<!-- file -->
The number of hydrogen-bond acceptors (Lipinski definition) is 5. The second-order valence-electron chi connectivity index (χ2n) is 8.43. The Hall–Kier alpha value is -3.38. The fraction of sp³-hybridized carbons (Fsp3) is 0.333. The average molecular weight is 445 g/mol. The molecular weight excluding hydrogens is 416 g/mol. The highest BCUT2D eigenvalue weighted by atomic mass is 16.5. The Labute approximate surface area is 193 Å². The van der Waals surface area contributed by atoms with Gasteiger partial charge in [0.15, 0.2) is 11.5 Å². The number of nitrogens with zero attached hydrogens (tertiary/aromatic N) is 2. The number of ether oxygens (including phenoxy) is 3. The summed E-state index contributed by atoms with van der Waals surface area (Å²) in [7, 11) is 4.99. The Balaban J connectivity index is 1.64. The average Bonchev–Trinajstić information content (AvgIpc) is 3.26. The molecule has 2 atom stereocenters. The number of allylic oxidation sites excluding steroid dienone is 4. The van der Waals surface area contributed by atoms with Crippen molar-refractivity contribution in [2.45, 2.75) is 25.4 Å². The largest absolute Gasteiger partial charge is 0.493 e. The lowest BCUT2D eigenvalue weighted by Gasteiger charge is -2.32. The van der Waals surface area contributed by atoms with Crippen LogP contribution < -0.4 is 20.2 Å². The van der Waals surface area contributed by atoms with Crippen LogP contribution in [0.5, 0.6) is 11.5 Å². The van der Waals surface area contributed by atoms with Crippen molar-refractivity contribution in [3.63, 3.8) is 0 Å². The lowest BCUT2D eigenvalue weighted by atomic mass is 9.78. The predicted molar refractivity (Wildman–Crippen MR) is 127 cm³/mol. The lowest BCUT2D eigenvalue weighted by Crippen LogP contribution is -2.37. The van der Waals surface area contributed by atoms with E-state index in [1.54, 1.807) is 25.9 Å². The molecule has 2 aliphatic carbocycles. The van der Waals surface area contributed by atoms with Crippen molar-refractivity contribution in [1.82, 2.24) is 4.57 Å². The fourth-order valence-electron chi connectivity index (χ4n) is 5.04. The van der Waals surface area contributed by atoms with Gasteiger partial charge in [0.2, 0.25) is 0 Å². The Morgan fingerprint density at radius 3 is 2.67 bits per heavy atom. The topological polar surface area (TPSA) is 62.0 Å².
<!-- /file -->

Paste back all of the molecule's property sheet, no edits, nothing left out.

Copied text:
The number of hydrogen-bond acceptors (Lipinski definition) is 5. The second-order valence-electron chi connectivity index (χ2n) is 8.43. The Hall–Kier alpha value is -3.38. The fraction of sp³-hybridized carbons (Fsp3) is 0.333. The average molecular weight is 445 g/mol. The molecular weight excluding hydrogens is 416 g/mol. The highest BCUT2D eigenvalue weighted by atomic mass is 16.5. The Labute approximate surface area is 193 Å². The van der Waals surface area contributed by atoms with Gasteiger partial charge in [0.15, 0.2) is 11.5 Å². The number of nitrogens with zero attached hydrogens (tertiary/aromatic N) is 2. The number of ether oxygens (including phenoxy) is 3. The summed E-state index contributed by atoms with van der Waals surface area (Å²) in [7, 11) is 4.99. The Balaban J connectivity index is 1.64. The average Bonchev–Trinajstić information content (AvgIpc) is 3.26. The molecule has 2 atom stereocenters. The number of allylic oxidation sites excluding steroid dienone is 4. The van der Waals surface area contributed by atoms with Crippen molar-refractivity contribution in [2.45, 2.75) is 25.4 Å². The largest absolute Gasteiger partial charge is 0.493 e. The lowest BCUT2D eigenvalue weighted by Gasteiger charge is -2.32. The van der Waals surface area contributed by atoms with Crippen LogP contribution < -0.4 is 20.2 Å². The van der Waals surface area contributed by atoms with Crippen LogP contribution in [0.5, 0.6) is 11.5 Å². The van der Waals surface area contributed by atoms with Crippen molar-refractivity contribution in [3.63, 3.8) is 0 Å². The lowest BCUT2D eigenvalue weighted by atomic mass is 9.78. The predicted molar refractivity (Wildman–Crippen MR) is 127 cm³/mol. The lowest BCUT2D eigenvalue weighted by Crippen LogP contribution is -2.37. The van der Waals surface area contributed by atoms with E-state index in [1.54, 1.807) is 25.9 Å². The molecule has 2 aliphatic carbocycles. The van der Waals surface area contributed by atoms with Crippen molar-refractivity contribution in [1.82, 2.24) is 4.57 Å². The fourth-order valence-electron chi connectivity index (χ4n) is 5.04. The van der Waals surface area contributed by atoms with Gasteiger partial charge in [0.2, 0.25) is 0 Å². The Morgan fingerprint density at radius 3 is 2.67 bits per heavy atom. The topological polar surface area (TPSA) is 62.0 Å².